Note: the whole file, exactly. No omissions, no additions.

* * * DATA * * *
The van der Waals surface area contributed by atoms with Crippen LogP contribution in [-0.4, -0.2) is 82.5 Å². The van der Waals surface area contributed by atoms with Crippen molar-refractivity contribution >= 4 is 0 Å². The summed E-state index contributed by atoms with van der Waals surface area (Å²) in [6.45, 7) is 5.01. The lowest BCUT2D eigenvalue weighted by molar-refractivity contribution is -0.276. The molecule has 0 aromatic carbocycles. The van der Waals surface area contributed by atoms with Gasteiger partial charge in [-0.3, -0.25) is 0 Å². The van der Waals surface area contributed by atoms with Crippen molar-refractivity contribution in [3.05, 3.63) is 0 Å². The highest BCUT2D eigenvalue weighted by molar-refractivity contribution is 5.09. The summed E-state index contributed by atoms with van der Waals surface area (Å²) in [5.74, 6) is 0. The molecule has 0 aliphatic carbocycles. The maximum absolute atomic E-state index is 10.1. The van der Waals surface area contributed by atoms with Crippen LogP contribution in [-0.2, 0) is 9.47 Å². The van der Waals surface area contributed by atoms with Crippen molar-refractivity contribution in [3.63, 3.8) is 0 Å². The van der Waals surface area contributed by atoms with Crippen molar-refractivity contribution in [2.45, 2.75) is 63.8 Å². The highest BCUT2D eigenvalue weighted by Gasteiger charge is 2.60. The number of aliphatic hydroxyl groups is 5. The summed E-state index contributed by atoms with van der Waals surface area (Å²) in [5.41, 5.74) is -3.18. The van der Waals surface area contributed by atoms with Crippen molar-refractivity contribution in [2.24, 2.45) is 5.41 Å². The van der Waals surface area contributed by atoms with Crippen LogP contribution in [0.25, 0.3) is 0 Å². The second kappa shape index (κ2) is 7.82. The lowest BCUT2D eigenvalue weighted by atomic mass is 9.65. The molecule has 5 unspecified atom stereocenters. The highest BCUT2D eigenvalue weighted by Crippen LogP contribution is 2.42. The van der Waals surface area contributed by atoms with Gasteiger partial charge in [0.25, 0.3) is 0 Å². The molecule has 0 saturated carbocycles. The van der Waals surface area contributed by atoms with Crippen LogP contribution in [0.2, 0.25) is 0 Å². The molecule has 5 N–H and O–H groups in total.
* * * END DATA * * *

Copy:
The van der Waals surface area contributed by atoms with Crippen LogP contribution in [-0.4, -0.2) is 82.5 Å². The van der Waals surface area contributed by atoms with Crippen molar-refractivity contribution >= 4 is 0 Å². The summed E-state index contributed by atoms with van der Waals surface area (Å²) in [6.45, 7) is 5.01. The lowest BCUT2D eigenvalue weighted by molar-refractivity contribution is -0.276. The molecule has 0 aromatic carbocycles. The van der Waals surface area contributed by atoms with Gasteiger partial charge in [-0.3, -0.25) is 0 Å². The van der Waals surface area contributed by atoms with Crippen molar-refractivity contribution in [3.05, 3.63) is 0 Å². The highest BCUT2D eigenvalue weighted by molar-refractivity contribution is 5.09. The summed E-state index contributed by atoms with van der Waals surface area (Å²) in [5.74, 6) is 0. The molecule has 0 aliphatic carbocycles. The maximum absolute atomic E-state index is 10.1. The van der Waals surface area contributed by atoms with Crippen LogP contribution in [-0.2, 0) is 9.47 Å². The van der Waals surface area contributed by atoms with Crippen molar-refractivity contribution in [3.63, 3.8) is 0 Å². The van der Waals surface area contributed by atoms with Crippen molar-refractivity contribution in [2.45, 2.75) is 63.8 Å². The highest BCUT2D eigenvalue weighted by Gasteiger charge is 2.60. The number of aliphatic hydroxyl groups is 5. The summed E-state index contributed by atoms with van der Waals surface area (Å²) in [5.41, 5.74) is -3.18. The van der Waals surface area contributed by atoms with Crippen molar-refractivity contribution in [2.24, 2.45) is 5.41 Å². The van der Waals surface area contributed by atoms with Crippen LogP contribution in [0.25, 0.3) is 0 Å². The second kappa shape index (κ2) is 7.82. The lowest BCUT2D eigenvalue weighted by atomic mass is 9.65. The molecule has 5 unspecified atom stereocenters. The highest BCUT2D eigenvalue weighted by Crippen LogP contribution is 2.42. The van der Waals surface area contributed by atoms with Gasteiger partial charge in [0.25, 0.3) is 0 Å². The molecule has 0 saturated carbocycles. The van der Waals surface area contributed by atoms with Crippen LogP contribution in [0.2, 0.25) is 0 Å². The molecule has 5 N–H and O–H groups in total.